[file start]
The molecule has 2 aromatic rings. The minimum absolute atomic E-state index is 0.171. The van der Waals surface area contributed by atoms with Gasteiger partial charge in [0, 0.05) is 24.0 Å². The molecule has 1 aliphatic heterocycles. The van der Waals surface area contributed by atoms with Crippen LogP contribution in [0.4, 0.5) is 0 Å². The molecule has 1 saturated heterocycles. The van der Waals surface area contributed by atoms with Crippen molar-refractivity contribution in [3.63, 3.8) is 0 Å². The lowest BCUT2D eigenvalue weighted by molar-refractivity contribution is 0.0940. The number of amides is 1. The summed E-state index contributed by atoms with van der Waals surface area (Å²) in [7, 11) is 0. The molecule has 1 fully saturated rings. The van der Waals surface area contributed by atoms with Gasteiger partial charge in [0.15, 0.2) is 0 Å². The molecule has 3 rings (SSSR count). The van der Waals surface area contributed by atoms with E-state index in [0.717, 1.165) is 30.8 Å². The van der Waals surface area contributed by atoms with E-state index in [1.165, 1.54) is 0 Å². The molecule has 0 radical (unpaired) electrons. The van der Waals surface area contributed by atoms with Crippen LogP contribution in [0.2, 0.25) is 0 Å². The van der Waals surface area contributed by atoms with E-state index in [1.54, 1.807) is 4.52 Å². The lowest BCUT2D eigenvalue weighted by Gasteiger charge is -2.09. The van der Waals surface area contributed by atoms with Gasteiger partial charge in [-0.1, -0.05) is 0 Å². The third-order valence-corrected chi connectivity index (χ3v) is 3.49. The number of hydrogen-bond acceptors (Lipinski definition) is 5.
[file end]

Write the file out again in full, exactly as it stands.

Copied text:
The molecule has 2 aromatic rings. The minimum absolute atomic E-state index is 0.171. The van der Waals surface area contributed by atoms with Gasteiger partial charge in [0, 0.05) is 24.0 Å². The molecule has 1 aliphatic heterocycles. The van der Waals surface area contributed by atoms with Crippen LogP contribution in [0.4, 0.5) is 0 Å². The molecule has 1 saturated heterocycles. The van der Waals surface area contributed by atoms with Crippen molar-refractivity contribution in [3.63, 3.8) is 0 Å². The lowest BCUT2D eigenvalue weighted by molar-refractivity contribution is 0.0940. The number of amides is 1. The summed E-state index contributed by atoms with van der Waals surface area (Å²) in [7, 11) is 0. The molecule has 1 fully saturated rings. The van der Waals surface area contributed by atoms with Gasteiger partial charge in [0.15, 0.2) is 0 Å². The molecule has 3 rings (SSSR count). The van der Waals surface area contributed by atoms with E-state index in [0.717, 1.165) is 30.8 Å². The van der Waals surface area contributed by atoms with E-state index in [1.165, 1.54) is 0 Å². The molecule has 0 radical (unpaired) electrons. The van der Waals surface area contributed by atoms with Crippen LogP contribution in [0.2, 0.25) is 0 Å². The van der Waals surface area contributed by atoms with E-state index in [1.54, 1.807) is 4.52 Å². The lowest BCUT2D eigenvalue weighted by Gasteiger charge is -2.09. The van der Waals surface area contributed by atoms with Gasteiger partial charge in [-0.1, -0.05) is 0 Å². The third-order valence-corrected chi connectivity index (χ3v) is 3.49. The number of hydrogen-bond acceptors (Lipinski definition) is 5.